Friday, 3 July 2020
Thursday, 2 July 2020
Relations between different ethnic and religious groups are deteriorating at a rapid pace. Muslims are pitted against non-Muslims and black and brown people are pitted against white.
What is needed now more than ever is a role model whose teachings counter bigotry and whose acts serve as a model for coexistence. I believe that role model is none other than Prophet Muhammad.
Approximately 1,400 years before the Civil Rights movement in the US and the anti-apartheid campaign in South Africa, the Prophet Muhammad dealt with the issues of xenophobia and prejudice in Arabia. In this short piece, I highlight how the Prophet fought against the idea of judging individuals and groups based solely on their skin color and ancestry.
Prophet Muhammad’s anti-racist views are seen in his friendship with Bilal ibn Rabah, a black slave who rose to a leading position within the Muslim community of 7th century Arabia. One story relates how Muhammad defended Bilal after Abu Dharr Al-Ghifari, one of the Prophet’s companions, called Bilal “the son of a black woman.” Annoyed with this emphasis of identifying people by skin color, Muhammad criticized Abu Dharr by stating “you are the man who still has the traits of ignorance in him.”
The Prophet’s reference to Abu Dharr’s ignorance refers to the “pre-Islamic” state of jahiliyyah, an Arabic term meaning “the state of ignorance of Divine guidance.” This period of Arab history before Muhammad’s arrival was marked by “barbarism” and “lawlessness,” as described in the Quran. The Prophet’s anti-racist mentality helped lead Arabs out of this darkness and into the light by guiding them onto the path of justice and equality.
Bilal, who other Muslims referred to as “master” because of his knowledge and grace, became the muezzin of the Prophet, meaning that he was responsible for calling Muslims to the five daily prayers. In choosing Bilal for this honorable role, Muhammad demonstrated that social exclusion and subordination based upon skin color was not to be permitted in an Islamic society.
Before Muhammad revealed his message, Arabs were overly proud of their tribal and ethnic identities, so much so that tribes and ethnic groups became the social standard of society. The Prophet’s teachings changed all of that. He emphasized the importance of piety as the hallmark of respect. In challenging Abu Dharr, Muhammad showed that he was willing to rebuke even his closest companions if that person denigrated someone because of his or her ethnicity. The Prophet believed that this form of “tribalism,” or al-asabiyyah in Arabic, was cancerous because it drove people to ethnic loyalties even if that meant they supported oppression and injustice.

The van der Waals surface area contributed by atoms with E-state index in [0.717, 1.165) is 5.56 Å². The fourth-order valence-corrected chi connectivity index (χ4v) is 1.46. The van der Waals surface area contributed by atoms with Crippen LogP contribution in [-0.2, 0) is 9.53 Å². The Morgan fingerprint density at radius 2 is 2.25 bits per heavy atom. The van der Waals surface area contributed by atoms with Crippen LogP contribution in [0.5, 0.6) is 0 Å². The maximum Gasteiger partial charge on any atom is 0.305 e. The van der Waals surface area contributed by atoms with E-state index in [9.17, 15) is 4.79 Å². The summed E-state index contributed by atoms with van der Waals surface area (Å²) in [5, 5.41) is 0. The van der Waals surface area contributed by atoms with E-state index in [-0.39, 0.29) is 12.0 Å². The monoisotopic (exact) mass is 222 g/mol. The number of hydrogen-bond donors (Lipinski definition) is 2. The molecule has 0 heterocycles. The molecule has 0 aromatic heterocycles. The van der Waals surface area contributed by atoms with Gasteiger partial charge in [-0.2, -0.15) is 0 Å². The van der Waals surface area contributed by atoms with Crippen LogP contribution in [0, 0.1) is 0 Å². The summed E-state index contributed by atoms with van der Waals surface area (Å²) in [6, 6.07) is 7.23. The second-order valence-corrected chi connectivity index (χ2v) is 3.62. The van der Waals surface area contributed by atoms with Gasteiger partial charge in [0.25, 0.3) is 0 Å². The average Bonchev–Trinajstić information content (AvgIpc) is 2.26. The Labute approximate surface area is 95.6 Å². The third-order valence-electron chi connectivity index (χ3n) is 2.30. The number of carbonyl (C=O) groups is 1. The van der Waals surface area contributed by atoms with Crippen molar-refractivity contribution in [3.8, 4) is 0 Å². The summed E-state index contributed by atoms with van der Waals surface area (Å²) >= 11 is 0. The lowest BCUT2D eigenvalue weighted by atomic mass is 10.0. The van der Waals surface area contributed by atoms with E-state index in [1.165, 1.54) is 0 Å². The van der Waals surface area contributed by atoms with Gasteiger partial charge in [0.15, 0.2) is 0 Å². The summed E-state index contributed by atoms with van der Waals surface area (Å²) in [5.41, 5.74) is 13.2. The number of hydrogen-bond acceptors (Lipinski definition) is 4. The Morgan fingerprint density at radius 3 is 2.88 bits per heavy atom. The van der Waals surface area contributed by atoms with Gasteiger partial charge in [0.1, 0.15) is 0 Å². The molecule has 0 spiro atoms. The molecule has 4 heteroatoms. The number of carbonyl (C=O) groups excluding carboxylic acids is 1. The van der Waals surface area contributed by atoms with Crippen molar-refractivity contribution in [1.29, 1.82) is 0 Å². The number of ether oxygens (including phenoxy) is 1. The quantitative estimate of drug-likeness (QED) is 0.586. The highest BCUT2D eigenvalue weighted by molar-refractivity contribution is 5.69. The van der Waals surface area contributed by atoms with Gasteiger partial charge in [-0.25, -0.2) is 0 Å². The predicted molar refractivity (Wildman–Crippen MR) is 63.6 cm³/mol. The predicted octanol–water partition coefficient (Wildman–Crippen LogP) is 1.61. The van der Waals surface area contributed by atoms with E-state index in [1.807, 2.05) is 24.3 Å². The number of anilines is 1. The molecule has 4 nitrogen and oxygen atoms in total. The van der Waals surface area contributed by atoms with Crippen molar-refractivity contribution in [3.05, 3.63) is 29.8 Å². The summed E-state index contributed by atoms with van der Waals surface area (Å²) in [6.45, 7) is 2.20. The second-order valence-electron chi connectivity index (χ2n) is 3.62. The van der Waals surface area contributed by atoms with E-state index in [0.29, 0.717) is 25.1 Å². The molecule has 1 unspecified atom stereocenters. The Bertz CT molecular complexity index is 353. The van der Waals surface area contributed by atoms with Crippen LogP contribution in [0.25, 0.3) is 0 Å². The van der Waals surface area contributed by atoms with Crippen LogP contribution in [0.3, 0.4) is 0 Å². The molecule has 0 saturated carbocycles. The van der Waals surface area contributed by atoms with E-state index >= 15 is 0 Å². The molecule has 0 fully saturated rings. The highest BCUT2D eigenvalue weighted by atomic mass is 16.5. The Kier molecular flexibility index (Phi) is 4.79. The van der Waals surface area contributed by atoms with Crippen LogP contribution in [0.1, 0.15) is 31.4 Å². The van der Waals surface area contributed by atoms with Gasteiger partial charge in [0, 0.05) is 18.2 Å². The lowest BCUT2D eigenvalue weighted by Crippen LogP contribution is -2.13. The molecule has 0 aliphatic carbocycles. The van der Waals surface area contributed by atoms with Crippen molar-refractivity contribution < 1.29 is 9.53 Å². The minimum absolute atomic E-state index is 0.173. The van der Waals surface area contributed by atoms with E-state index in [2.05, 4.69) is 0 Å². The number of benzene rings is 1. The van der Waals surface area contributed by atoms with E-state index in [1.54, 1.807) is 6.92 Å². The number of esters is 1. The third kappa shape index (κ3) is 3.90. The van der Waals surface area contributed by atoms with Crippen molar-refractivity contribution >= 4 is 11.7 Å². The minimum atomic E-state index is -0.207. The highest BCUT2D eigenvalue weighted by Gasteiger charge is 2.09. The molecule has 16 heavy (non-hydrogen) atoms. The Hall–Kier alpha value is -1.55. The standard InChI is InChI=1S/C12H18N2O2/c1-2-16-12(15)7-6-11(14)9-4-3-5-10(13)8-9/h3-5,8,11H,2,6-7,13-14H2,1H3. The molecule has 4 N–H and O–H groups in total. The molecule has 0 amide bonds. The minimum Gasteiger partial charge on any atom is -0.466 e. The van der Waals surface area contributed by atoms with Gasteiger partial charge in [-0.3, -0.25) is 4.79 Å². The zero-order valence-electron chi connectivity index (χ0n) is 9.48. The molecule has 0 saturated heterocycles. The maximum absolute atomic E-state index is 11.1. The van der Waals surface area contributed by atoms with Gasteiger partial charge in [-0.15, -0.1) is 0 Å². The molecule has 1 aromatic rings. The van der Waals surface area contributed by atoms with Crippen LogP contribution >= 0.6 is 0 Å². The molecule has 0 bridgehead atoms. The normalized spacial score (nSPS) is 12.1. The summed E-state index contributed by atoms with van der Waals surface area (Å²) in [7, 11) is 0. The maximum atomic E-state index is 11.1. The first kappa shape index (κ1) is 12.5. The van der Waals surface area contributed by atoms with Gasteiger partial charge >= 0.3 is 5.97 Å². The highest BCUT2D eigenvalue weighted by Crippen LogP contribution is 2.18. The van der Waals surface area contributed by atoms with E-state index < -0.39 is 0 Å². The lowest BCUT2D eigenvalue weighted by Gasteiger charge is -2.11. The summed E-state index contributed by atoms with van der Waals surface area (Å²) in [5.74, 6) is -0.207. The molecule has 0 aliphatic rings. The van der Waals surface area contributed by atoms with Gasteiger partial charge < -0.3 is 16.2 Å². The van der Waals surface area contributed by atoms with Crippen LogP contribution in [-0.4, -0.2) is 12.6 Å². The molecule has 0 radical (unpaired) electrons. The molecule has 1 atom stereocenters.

The Prophet’s Last Sermon at Mount Arafat in 632 AD is perhaps his most noteworthy manifestation of anti-racism.
In his speech, Muhammad stated that “An Arab has no superiority over a non-Arab, nor a non-Arab has any superiority over an Arab ... a white person has no superiority over a black, nor does a black have any superiority over white except by piety and good action.”
The Last Sermon is the culminating point of Muhammad’s life. He challenged a disunited population that was constantly engaged in warfare by calling on people to unite under a banner of humanity. By distancing himself from the tendency to categorize others based upon ethnicity, the Prophet preceded the words of Martin Luther King Jr., whose “I Have a Dream” speech called for African Americans to be judged not by the color of their skin, but by the content of their character.
Muhammad’s message of anti-racism is especially important now in the US. Al-Hajj Malik El-Shabazz, the African American civil rights leader who is more commonly called Malcolm X, reflected Muhammad’s insistence on harmony. After he performed Hajj, the Islamic pilgrimage, El-Shabazz wrote home to his friends that all Muslim pilgrims in Mecca accepted the “Oneness of God.” He added that white people in the US should echo the Muslim pilgrims and “cease to measure and hinder and harm others in terms of their differences in color.” El-Shabazz’s anti-racism perspective mirrors Muhammad’s spirit of friendship and inclusivity. Like the Prophet, El-Shabazz is a role model for the anti-racism movement.
I consider Muhammad to be a quintessential anti-racist figure because he promoted peace and equality. Without a doubt, he advanced human rights in an area of the world that had no previous experience with this practice. Non-Muslims who belittle the Prophet have certainly not considered the examples highlighted above.